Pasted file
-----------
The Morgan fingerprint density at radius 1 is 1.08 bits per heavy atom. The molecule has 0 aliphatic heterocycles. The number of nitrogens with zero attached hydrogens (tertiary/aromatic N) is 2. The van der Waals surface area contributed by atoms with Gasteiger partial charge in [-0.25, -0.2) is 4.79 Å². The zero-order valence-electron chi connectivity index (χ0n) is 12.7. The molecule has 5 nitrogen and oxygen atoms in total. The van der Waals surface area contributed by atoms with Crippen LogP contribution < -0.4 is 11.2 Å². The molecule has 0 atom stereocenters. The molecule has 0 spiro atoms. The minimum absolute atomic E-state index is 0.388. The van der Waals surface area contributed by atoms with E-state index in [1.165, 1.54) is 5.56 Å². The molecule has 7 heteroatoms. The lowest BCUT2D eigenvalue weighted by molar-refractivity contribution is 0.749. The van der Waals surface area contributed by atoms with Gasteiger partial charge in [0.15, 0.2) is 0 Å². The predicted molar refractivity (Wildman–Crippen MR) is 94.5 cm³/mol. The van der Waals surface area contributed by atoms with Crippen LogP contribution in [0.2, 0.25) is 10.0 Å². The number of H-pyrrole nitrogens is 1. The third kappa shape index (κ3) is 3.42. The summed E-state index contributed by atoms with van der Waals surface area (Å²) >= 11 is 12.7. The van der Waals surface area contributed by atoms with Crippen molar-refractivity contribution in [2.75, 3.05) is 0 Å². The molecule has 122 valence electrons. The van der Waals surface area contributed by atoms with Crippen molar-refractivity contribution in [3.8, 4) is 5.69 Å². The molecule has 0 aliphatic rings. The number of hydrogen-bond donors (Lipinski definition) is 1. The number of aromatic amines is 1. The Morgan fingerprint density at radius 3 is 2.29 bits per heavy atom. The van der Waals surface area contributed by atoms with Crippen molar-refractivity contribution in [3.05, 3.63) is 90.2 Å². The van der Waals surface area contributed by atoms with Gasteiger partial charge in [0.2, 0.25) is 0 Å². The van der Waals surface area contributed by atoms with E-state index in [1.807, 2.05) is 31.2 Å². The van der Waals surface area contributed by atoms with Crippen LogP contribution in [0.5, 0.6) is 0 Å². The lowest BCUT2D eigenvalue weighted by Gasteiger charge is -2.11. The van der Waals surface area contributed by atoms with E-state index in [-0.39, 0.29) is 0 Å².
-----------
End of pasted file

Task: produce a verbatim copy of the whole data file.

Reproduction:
The Morgan fingerprint density at radius 1 is 1.08 bits per heavy atom. The molecule has 0 aliphatic heterocycles. The number of nitrogens with zero attached hydrogens (tertiary/aromatic N) is 2. The van der Waals surface area contributed by atoms with Gasteiger partial charge in [-0.25, -0.2) is 4.79 Å². The zero-order valence-electron chi connectivity index (χ0n) is 12.7. The molecule has 5 nitrogen and oxygen atoms in total. The van der Waals surface area contributed by atoms with Crippen LogP contribution < -0.4 is 11.2 Å². The molecule has 0 atom stereocenters. The molecule has 0 spiro atoms. The minimum absolute atomic E-state index is 0.388. The van der Waals surface area contributed by atoms with E-state index in [1.165, 1.54) is 5.56 Å². The molecule has 7 heteroatoms. The lowest BCUT2D eigenvalue weighted by molar-refractivity contribution is 0.749. The van der Waals surface area contributed by atoms with Gasteiger partial charge in [0.15, 0.2) is 0 Å². The predicted molar refractivity (Wildman–Crippen MR) is 94.5 cm³/mol. The van der Waals surface area contributed by atoms with Crippen LogP contribution in [0.2, 0.25) is 10.0 Å². The number of H-pyrrole nitrogens is 1. The third kappa shape index (κ3) is 3.42. The summed E-state index contributed by atoms with van der Waals surface area (Å²) >= 11 is 12.7. The van der Waals surface area contributed by atoms with Crippen molar-refractivity contribution in [2.75, 3.05) is 0 Å². The molecule has 122 valence electrons. The van der Waals surface area contributed by atoms with Crippen molar-refractivity contribution in [3.8, 4) is 5.69 Å². The molecule has 0 aliphatic rings. The number of hydrogen-bond donors (Lipinski definition) is 1. The number of aromatic amines is 1. The Morgan fingerprint density at radius 3 is 2.29 bits per heavy atom. The van der Waals surface area contributed by atoms with Crippen molar-refractivity contribution in [3.05, 3.63) is 90.2 Å². The van der Waals surface area contributed by atoms with Gasteiger partial charge in [0.2, 0.25) is 0 Å². The van der Waals surface area contributed by atoms with E-state index in [1.807, 2.05) is 31.2 Å². The van der Waals surface area contributed by atoms with Crippen LogP contribution in [0.5, 0.6) is 0 Å². The lowest BCUT2D eigenvalue weighted by Gasteiger charge is -2.11. The van der Waals surface area contributed by atoms with E-state index in [-0.39, 0.29) is 0 Å².